The estimate of overall waste with the narrower criteria found that 25 percent of beneficiaries received at least one of the wasteful services, resulting in a total of $1.9 billion in Medicare spending. The broader version found that 42 percent of beneficiaries were affected at a cost of $8.4 billion in potentially wasteful spending.
"One of the things we learned from this study is that measuring waste is hard," Schwartz said. "How much waste you find varies greatly depending on how you define it. Removed from the clinical details of a particular patient, it is hard to know whether a given procedure might be useful or not."
"Because the value of a service depends on the patient, it is challenging to devise payment and coverage policies that limit wasteful care but not valuable care. Some tests and treatments that are wasteful across the board are easy targets—we can stop paying for them. But for most services, incentives that allow providers greater discretion at the point of care may be needed to cut significant amounts of waste while minimizing unintended consequences," said McWilliams, who is also a practicing general internist at Brigham and Women's Hospital
Instead of limiting care through coverage design or payment restrictions, the researchers see potential in global payment models that replace fee-for-service reimbursement with incentives to keep spending within a global budget and improve quality of care. These models could allow physicians and provider organizations to use more detailed clinical information to identify many more low-value services while encouraging their elimination. There are numerous low-value services—identified for example by specialty societies through campaigns like Choosing Wisely—that are difficult to measure well with claims data but could nevertheless be targeted by such broader payment reforms.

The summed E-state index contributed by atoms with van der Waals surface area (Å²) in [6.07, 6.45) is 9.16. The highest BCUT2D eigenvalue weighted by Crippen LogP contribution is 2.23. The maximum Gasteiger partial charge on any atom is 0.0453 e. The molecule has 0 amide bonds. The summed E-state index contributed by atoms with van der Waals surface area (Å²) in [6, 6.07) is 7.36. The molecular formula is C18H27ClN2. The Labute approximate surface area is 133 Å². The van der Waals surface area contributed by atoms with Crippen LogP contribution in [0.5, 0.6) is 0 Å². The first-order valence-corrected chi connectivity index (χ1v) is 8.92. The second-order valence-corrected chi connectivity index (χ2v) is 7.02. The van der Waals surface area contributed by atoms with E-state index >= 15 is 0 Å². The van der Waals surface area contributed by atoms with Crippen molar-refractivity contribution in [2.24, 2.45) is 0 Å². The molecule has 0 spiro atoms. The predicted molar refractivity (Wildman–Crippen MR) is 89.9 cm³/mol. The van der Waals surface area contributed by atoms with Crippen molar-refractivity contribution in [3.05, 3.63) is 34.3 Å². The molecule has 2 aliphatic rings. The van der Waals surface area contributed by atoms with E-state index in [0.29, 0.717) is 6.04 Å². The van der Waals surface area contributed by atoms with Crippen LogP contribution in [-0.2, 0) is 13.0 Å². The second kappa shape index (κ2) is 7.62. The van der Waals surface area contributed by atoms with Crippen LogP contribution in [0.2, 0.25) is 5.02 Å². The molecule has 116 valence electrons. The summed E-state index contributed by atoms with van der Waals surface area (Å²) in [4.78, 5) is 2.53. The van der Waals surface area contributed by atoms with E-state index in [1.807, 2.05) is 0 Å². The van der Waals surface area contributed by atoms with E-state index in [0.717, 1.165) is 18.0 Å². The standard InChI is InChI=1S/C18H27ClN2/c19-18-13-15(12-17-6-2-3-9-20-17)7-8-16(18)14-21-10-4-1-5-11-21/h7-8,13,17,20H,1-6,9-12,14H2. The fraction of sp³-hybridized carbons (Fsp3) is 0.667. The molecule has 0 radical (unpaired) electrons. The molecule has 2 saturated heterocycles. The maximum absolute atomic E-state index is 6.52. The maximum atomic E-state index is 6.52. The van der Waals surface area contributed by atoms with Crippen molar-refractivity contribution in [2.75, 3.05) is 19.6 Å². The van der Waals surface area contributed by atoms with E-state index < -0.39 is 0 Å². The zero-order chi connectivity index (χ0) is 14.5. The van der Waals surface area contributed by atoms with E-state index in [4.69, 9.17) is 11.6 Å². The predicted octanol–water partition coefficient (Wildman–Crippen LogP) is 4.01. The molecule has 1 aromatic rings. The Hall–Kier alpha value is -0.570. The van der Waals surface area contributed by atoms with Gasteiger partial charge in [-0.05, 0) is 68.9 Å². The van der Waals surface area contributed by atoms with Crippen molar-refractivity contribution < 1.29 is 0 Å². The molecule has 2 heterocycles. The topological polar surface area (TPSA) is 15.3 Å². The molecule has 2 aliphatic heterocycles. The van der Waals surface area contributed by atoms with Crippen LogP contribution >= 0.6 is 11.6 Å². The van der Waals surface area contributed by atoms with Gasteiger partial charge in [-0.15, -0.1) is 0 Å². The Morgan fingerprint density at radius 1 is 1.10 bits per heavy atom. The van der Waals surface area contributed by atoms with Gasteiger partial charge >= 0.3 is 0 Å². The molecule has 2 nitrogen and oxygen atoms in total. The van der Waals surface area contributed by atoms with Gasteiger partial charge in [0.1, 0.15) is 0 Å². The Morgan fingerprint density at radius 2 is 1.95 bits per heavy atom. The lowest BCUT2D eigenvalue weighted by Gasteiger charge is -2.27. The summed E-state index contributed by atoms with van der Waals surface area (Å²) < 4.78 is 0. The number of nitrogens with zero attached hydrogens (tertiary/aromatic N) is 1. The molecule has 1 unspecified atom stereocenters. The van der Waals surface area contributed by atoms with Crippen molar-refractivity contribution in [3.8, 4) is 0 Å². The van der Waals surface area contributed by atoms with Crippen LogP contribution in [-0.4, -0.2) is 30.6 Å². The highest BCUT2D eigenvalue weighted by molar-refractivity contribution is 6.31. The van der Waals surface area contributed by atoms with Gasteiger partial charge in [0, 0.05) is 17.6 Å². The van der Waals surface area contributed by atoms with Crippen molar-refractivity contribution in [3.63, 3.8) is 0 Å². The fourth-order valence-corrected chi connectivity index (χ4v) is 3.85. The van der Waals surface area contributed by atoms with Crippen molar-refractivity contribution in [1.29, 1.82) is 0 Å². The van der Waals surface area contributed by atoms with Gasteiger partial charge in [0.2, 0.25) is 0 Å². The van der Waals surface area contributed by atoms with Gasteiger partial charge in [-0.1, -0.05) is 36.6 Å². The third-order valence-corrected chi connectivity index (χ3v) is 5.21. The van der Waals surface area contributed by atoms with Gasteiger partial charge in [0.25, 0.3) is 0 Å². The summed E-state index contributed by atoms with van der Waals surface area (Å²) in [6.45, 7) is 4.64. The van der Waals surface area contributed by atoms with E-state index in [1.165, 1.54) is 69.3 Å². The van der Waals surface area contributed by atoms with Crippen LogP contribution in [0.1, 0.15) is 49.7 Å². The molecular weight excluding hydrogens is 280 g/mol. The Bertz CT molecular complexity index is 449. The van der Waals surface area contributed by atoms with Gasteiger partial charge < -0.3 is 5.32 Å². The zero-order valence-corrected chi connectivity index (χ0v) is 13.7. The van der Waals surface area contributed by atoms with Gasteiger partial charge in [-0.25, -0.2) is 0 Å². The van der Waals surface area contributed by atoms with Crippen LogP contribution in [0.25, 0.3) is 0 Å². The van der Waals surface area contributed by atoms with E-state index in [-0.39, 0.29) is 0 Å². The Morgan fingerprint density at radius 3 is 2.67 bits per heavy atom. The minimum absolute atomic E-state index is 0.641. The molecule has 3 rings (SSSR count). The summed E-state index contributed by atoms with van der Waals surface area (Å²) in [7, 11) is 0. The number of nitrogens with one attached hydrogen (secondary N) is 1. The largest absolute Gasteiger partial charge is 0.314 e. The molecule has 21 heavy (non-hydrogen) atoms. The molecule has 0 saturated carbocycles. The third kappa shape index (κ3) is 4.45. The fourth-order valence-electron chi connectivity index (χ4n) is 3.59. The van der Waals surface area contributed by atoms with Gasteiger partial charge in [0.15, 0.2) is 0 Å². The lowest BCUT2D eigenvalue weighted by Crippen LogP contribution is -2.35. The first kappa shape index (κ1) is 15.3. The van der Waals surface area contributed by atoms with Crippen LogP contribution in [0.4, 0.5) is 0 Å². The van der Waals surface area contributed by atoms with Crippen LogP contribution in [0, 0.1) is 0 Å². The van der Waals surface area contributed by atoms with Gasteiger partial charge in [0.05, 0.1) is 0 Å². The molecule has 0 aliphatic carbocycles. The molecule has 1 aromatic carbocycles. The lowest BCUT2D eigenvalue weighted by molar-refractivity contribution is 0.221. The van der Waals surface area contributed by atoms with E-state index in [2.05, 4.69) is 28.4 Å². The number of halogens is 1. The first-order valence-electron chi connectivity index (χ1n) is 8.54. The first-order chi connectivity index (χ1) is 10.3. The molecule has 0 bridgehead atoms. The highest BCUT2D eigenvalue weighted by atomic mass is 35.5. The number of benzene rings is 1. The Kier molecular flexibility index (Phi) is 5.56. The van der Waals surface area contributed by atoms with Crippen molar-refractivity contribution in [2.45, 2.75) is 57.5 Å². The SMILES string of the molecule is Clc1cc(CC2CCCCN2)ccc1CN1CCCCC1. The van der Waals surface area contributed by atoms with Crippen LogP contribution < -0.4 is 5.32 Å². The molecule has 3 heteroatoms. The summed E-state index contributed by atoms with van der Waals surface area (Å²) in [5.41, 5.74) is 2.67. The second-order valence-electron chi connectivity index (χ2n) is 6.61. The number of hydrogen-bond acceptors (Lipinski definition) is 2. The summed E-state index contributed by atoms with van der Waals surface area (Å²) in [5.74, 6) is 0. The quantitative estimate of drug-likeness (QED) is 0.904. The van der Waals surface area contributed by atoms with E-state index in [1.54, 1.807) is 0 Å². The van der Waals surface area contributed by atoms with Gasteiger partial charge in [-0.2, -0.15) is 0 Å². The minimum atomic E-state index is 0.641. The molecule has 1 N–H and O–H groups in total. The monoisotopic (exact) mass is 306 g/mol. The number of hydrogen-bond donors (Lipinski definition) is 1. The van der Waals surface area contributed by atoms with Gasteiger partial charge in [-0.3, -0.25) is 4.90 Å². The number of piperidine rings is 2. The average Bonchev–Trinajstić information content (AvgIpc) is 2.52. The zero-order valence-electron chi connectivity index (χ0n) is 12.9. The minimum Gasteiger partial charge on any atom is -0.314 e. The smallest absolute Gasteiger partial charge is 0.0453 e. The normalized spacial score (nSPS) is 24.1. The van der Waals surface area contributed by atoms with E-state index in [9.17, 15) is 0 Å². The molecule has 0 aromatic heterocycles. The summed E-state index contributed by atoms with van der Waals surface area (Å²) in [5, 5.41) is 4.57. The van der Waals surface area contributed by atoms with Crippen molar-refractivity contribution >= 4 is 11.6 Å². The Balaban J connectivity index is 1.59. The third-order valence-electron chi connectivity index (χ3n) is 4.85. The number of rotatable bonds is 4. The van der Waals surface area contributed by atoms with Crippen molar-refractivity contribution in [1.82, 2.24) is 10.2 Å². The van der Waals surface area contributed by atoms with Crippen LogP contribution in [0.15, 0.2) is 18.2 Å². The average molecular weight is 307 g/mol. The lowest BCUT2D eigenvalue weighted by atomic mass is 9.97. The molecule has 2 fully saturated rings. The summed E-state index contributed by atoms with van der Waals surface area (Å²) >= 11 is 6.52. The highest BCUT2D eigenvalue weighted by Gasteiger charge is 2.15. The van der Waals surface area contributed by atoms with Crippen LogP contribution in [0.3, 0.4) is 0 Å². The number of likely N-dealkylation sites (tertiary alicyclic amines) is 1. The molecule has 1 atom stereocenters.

"That's the theory behind reform experiments being implemented under the Affordable Care Act and through private insurers," Schwartz said. "It's exciting that we now have a tool to measure how well global budgets and similar reforms perform at the specific task of cutting wasteful spending."
Supported by grants from the Beeson Career Development Award Program (National Institute on Aging K08 AG038354 and the American Federation for Aging Research), Doris Duke Charitable Foundation (Clinical Scientist Development Award #2010053), National Institute on Aging (P01 AG032952), Agency for Healthcare Research and Quality Institutional Training Grant (2T32HS000055-20), Harvard University (Christopher G.P. Walker Fellowship), and the Australian National Health and Medical Research Council Sidney Sax Public Health Fellowship (627061).
Written by JAKE MILLER
Harvard Medical School has more than 7,500 full-time faculty working in 11 academic departments located at the School's Boston campus or in one of 47 hospital-based clinical departments at 16 Harvard-affiliated teaching hospitals and research institutes. Those affiliates include Beth Israel Deaconess Medical Center, Brigham and Women's Hospital, Cambridge Health Alliance, Boston Children's Hospital, Dana-Farber Cancer Institute, Harvard Pilgrim Health Care, Hebrew Senior Life, Joslin Diabetes Center, Judge Baker Children's Center, Massachusetts Eye and Ear Infirmary, Massachusetts General Hospital, McLean Hospital, Mount Auburn Hospital, Schepens Eye Research Institute, Spaulding Rehabilitation Hospital and VA Boston Healthcare System.
JAMA Internal Medicine